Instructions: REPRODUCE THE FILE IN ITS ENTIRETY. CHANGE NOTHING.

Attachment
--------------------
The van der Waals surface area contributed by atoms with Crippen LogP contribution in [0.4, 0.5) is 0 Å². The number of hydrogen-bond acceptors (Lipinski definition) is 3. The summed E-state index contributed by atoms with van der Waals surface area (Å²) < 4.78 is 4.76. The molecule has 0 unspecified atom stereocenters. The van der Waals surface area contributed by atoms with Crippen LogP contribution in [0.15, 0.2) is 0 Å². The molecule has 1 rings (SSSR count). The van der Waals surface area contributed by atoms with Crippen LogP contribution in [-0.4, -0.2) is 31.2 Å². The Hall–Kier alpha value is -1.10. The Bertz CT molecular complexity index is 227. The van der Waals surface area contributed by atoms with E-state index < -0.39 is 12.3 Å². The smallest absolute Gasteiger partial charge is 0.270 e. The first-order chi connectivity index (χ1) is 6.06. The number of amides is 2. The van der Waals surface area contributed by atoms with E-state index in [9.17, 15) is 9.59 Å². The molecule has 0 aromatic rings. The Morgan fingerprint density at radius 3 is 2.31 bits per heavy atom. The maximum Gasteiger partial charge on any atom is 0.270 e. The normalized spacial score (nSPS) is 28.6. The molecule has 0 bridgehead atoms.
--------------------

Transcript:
The van der Waals surface area contributed by atoms with Crippen LogP contribution in [0.4, 0.5) is 0 Å². The number of hydrogen-bond acceptors (Lipinski definition) is 3. The summed E-state index contributed by atoms with van der Waals surface area (Å²) < 4.78 is 4.76. The molecule has 0 unspecified atom stereocenters. The van der Waals surface area contributed by atoms with Crippen LogP contribution in [0.15, 0.2) is 0 Å². The molecule has 1 rings (SSSR count). The van der Waals surface area contributed by atoms with Crippen LogP contribution in [-0.4, -0.2) is 31.2 Å². The Hall–Kier alpha value is -1.10. The Bertz CT molecular complexity index is 227. The van der Waals surface area contributed by atoms with E-state index < -0.39 is 12.3 Å². The smallest absolute Gasteiger partial charge is 0.270 e. The first-order chi connectivity index (χ1) is 6.06. The number of amides is 2. The van der Waals surface area contributed by atoms with E-state index in [9.17, 15) is 9.59 Å². The molecule has 0 aromatic rings. The Morgan fingerprint density at radius 3 is 2.31 bits per heavy atom. The maximum Gasteiger partial charge on any atom is 0.270 e. The normalized spacial score (nSPS) is 28.6. The molecule has 0 bridgehead atoms.